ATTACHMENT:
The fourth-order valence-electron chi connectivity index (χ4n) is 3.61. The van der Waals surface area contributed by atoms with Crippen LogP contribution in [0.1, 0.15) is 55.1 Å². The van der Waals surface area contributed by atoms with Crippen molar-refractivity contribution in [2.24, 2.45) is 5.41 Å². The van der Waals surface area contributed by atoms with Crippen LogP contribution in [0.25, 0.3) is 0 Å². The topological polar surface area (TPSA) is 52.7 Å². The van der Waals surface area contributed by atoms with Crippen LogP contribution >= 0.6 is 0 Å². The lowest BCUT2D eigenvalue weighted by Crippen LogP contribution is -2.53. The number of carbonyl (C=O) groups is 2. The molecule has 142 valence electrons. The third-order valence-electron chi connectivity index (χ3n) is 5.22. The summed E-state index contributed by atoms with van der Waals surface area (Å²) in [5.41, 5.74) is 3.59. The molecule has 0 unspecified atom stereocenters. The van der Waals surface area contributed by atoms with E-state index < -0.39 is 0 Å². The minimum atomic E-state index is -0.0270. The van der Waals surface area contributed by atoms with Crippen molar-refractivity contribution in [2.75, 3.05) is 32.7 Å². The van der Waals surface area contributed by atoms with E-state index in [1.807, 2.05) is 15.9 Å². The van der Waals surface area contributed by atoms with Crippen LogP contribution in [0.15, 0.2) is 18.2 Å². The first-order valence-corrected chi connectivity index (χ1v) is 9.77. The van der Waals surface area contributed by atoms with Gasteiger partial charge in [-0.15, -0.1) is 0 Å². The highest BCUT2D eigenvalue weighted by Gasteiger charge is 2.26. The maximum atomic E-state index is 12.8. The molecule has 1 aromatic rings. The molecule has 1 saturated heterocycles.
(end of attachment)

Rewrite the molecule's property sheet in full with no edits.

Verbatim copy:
The fourth-order valence-electron chi connectivity index (χ4n) is 3.61. The van der Waals surface area contributed by atoms with Crippen LogP contribution in [0.1, 0.15) is 55.1 Å². The van der Waals surface area contributed by atoms with Crippen molar-refractivity contribution in [2.24, 2.45) is 5.41 Å². The van der Waals surface area contributed by atoms with Crippen LogP contribution in [0.25, 0.3) is 0 Å². The topological polar surface area (TPSA) is 52.7 Å². The van der Waals surface area contributed by atoms with Crippen LogP contribution >= 0.6 is 0 Å². The lowest BCUT2D eigenvalue weighted by Crippen LogP contribution is -2.53. The number of carbonyl (C=O) groups is 2. The molecule has 142 valence electrons. The third-order valence-electron chi connectivity index (χ3n) is 5.22. The summed E-state index contributed by atoms with van der Waals surface area (Å²) in [5.41, 5.74) is 3.59. The molecule has 0 unspecified atom stereocenters. The van der Waals surface area contributed by atoms with E-state index < -0.39 is 0 Å². The minimum atomic E-state index is -0.0270. The van der Waals surface area contributed by atoms with Crippen molar-refractivity contribution in [2.75, 3.05) is 32.7 Å². The van der Waals surface area contributed by atoms with E-state index in [1.807, 2.05) is 15.9 Å². The van der Waals surface area contributed by atoms with Crippen LogP contribution in [0.15, 0.2) is 18.2 Å². The first-order valence-corrected chi connectivity index (χ1v) is 9.77. The van der Waals surface area contributed by atoms with Gasteiger partial charge in [-0.15, -0.1) is 0 Å². The highest BCUT2D eigenvalue weighted by Gasteiger charge is 2.26. The maximum atomic E-state index is 12.8. The molecule has 1 aromatic rings. The molecule has 1 saturated heterocycles.